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At the Louisville Airport: Welcoming a New Family

A Special Feature by KRM Caseworker Mariel Smith

It’s 11:30 p.m. and I’m standing outside the Louisville airport terminal while countless people hurry past me to see family members, make a phone call, or pick up their luggage. I peer through the sea of preoccupied faces, searching for my own particular set of strangers who lifted off from the other side of the globe several days before. As the flow of passengers slows to a trickle, they appear: husband, wife, and several children clinging to their bags and each other, their eyes hesitantly scanning the terminal for something familiar. Once they see me smiling at them, the group slows, family members standing together against a new uncertainty. Who is this stranger in the airport waving at them like they are old friends?

As a caseworker at Kentucky Refugee Ministries, I visit the airport each week to welcome our nation’s newest refugees. At each arrival, I witness the language barriers, cultural differences, and unique mixture of relief, anxiety, and exhaustion refugees carry with them when they first arrive in Louisville. No two arrivals are exactly the same, but they all share a certain air of excitement. When refugees touch down in Louisville, they are leaving behind years of danger, oppression, uncertainty, and conflict, and a new future unfolds before them with every step. While their new lives certainly won’t be easy, they are finally safe to find their own path and make their own plan. Meeting me is their first step along this new journey in the U.S.

On this occasion, the youngest girl in the family separates from the group. Rather than slowing to a stop like her older brother and sisters, the four-year-old girl in the royal blue jacket latches onto my smile and returns it, walking confidently up to me and my interpreter. She stops in front of me and extends her tiny hand in an unmistakable gesture of greeting. Despite having been in an airplane for the better part of two days, ripped away from her home, her language, and any semblance of her old life, she smiles at me without fear or hesitation. Bending down to meet her, I take her hand in mine and gave it a confident, American shake. While neither of us knows at that point what new trials are ahead for her and her family, we can share this one small but important thing: a moment of true human connection jumping like an electric current between us.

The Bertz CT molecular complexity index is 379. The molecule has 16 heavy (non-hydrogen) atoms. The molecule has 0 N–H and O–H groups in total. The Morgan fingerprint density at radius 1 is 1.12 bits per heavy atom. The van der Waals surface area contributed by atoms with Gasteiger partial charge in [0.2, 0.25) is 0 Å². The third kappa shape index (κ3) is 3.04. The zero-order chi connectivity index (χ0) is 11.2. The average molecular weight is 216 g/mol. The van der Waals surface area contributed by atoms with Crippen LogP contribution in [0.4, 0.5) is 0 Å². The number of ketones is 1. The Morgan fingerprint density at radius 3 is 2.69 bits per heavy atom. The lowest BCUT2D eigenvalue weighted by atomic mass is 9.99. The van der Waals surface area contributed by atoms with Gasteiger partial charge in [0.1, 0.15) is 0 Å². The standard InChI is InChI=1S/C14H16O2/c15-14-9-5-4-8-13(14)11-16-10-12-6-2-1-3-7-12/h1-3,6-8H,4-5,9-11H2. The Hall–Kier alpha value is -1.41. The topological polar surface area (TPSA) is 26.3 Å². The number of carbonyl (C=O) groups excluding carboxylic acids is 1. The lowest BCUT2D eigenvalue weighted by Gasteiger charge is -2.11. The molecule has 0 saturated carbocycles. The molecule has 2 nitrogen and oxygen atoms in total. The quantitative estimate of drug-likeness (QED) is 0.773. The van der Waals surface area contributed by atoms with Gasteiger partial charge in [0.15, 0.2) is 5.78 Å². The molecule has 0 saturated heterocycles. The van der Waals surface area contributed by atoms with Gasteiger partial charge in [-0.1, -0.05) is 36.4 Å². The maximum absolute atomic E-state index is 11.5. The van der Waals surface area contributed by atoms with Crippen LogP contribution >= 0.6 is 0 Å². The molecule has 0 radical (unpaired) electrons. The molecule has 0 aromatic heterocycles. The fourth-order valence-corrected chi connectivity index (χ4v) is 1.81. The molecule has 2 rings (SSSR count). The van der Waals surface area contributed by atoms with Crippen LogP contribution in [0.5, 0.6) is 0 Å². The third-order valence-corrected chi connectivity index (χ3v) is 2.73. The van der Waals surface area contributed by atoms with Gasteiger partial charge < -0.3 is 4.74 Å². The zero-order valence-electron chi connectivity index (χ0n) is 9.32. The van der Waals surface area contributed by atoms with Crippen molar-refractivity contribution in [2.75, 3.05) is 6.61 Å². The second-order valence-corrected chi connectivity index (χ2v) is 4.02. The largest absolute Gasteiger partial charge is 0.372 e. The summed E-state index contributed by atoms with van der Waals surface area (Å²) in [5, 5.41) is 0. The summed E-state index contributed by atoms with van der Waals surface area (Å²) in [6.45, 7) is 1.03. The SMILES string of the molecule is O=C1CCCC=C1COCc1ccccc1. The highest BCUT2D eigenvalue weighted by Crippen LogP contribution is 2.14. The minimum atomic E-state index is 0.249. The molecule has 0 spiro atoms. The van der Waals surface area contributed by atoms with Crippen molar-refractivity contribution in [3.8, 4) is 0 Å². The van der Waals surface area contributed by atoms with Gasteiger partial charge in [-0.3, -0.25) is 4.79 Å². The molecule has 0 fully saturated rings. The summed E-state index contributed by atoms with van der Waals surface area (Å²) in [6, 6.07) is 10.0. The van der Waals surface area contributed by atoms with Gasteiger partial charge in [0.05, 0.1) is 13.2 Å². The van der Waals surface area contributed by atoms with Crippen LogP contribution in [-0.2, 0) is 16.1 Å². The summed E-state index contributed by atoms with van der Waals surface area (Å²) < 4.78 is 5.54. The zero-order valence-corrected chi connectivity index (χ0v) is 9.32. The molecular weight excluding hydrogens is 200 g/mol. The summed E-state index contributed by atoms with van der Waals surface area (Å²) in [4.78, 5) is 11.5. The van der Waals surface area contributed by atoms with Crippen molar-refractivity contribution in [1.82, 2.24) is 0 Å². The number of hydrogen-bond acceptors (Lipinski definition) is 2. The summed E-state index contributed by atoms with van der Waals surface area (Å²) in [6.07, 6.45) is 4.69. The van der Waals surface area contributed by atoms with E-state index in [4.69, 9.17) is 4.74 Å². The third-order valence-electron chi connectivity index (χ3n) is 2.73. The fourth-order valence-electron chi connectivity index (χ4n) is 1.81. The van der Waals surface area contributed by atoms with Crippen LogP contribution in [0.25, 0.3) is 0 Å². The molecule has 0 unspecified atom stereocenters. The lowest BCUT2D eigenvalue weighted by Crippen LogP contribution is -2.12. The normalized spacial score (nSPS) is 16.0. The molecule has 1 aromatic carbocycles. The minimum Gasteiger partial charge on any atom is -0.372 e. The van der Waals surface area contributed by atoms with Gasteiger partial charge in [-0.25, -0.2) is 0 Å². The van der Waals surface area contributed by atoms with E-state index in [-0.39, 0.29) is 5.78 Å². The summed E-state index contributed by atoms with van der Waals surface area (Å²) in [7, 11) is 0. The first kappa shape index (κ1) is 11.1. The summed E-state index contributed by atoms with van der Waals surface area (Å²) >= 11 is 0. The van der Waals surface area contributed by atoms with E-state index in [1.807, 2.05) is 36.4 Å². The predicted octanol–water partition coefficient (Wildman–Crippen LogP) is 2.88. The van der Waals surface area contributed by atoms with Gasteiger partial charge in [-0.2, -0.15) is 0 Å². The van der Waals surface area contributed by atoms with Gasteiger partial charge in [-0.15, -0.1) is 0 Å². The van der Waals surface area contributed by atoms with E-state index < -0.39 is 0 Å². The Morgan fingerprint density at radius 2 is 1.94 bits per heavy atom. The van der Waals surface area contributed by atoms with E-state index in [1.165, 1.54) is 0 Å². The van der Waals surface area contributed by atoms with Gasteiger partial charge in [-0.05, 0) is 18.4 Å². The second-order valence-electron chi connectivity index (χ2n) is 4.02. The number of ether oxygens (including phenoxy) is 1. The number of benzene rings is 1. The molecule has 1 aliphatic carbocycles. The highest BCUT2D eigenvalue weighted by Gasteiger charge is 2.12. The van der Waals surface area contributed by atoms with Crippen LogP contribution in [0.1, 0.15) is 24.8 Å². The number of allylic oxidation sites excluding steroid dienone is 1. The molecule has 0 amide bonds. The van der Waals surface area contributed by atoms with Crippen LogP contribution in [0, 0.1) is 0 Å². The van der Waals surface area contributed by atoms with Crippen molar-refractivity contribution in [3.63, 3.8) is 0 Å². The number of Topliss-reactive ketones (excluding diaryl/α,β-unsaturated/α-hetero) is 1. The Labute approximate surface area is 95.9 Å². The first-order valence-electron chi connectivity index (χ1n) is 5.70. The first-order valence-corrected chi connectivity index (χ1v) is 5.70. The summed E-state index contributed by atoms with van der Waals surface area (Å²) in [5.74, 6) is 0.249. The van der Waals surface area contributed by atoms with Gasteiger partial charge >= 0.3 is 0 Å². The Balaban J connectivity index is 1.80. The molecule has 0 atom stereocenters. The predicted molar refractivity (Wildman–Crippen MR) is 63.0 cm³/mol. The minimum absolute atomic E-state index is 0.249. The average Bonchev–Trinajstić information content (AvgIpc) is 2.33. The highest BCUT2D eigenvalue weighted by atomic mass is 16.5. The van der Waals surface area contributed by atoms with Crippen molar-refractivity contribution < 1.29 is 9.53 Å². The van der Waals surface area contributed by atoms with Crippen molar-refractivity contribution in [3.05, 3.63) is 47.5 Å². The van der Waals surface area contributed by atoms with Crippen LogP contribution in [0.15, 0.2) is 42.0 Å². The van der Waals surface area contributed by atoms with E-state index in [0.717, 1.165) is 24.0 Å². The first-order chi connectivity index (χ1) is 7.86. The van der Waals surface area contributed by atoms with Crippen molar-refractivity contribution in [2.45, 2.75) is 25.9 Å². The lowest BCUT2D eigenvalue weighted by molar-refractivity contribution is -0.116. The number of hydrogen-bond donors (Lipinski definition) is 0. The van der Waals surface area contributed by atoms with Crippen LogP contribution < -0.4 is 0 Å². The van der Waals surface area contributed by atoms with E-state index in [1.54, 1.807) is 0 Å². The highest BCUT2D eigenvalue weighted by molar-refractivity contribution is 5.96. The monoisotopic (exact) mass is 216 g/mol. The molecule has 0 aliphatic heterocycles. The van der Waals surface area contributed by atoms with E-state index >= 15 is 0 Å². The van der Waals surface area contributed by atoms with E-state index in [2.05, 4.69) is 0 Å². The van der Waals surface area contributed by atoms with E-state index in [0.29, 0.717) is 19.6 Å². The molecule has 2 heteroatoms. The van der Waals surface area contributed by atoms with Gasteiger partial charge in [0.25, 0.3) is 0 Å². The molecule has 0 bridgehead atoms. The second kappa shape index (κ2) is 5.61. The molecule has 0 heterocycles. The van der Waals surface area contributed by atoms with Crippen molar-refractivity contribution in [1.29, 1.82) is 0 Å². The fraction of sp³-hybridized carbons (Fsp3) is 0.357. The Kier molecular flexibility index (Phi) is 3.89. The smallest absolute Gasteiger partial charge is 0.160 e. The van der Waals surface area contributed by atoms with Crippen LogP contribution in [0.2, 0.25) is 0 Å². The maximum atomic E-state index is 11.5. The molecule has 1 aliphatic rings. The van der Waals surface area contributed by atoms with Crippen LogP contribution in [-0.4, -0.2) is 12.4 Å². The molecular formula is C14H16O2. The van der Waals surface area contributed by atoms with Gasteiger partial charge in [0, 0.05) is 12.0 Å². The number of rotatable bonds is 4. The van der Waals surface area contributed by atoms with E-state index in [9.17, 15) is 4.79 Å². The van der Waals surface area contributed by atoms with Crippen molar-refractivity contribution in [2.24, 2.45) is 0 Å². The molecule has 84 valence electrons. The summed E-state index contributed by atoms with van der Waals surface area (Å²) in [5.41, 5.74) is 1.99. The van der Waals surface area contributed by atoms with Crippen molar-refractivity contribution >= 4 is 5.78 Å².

After hearing the interpreter greeting them in Arabic, their native language, the family visibly softens. We walk together through the terminal to retrieve their bags and head for the parking garage. Driving through the deserted streets of Louisville, I glance into my rearview mirror and catch glimpses of the children’s sleeping faces as the street lights slide past the car windows. Their fatigue is understandable. Almost four years ago, they fled Syria for Jordan. For the past two days, they’ve been traveling in a continuous daze of presenting documents, standing in line, boarding planes, and waiting in terminals. Tonight, they will finally be able to sleep in a safe bed again.

At their apartment, I help the family unload their bags from the car, open the door, and welcome them to their first home in America. The children stream into the bedrooms, excitedly talking to each other and quickly romping and roaming about the space, while mother and father are preoccupied with more practical things: how does the stove work? How does one adjust the thermostat? How will they pay the rent? Buy food? Navigate the city? Find work? Will the children be able to go to school soon? Their questions continue expanding outward in an effort to relieve the rising disorientation and confusion of their new life here. Through the interpreter, I answer questions as best I can, knowing that everyone is exhausted and there will be many more talks in the months ahead.

My final answer for the night is a universal remedy: food. I show the family the warm meal waiting for them. I reassure them that I’ll return tomorrow to continue the conversation. Together, we will try to answer the most difficult question of all: how a family from another life, another culture, another world, will, against great odds and many obstacles, find a way to build a new life here.

[Names and images of the family featured in this story were omitted at their request.]


Preparing for New Refugee Arrivals

This year, KRM expects to welcome more refugees than ever before. During one week this July, over 70 new refugee clients landed in Louisville. To prepare for these new families, KRM collaborates with a network of community volunteers and organizations. For example, the family discussed in the story above received ongoing support and friendship from their co-sponsorship group, Prospect Rotary Club.

Be a part of the community support by donating, volunteering, or co-sponsoring.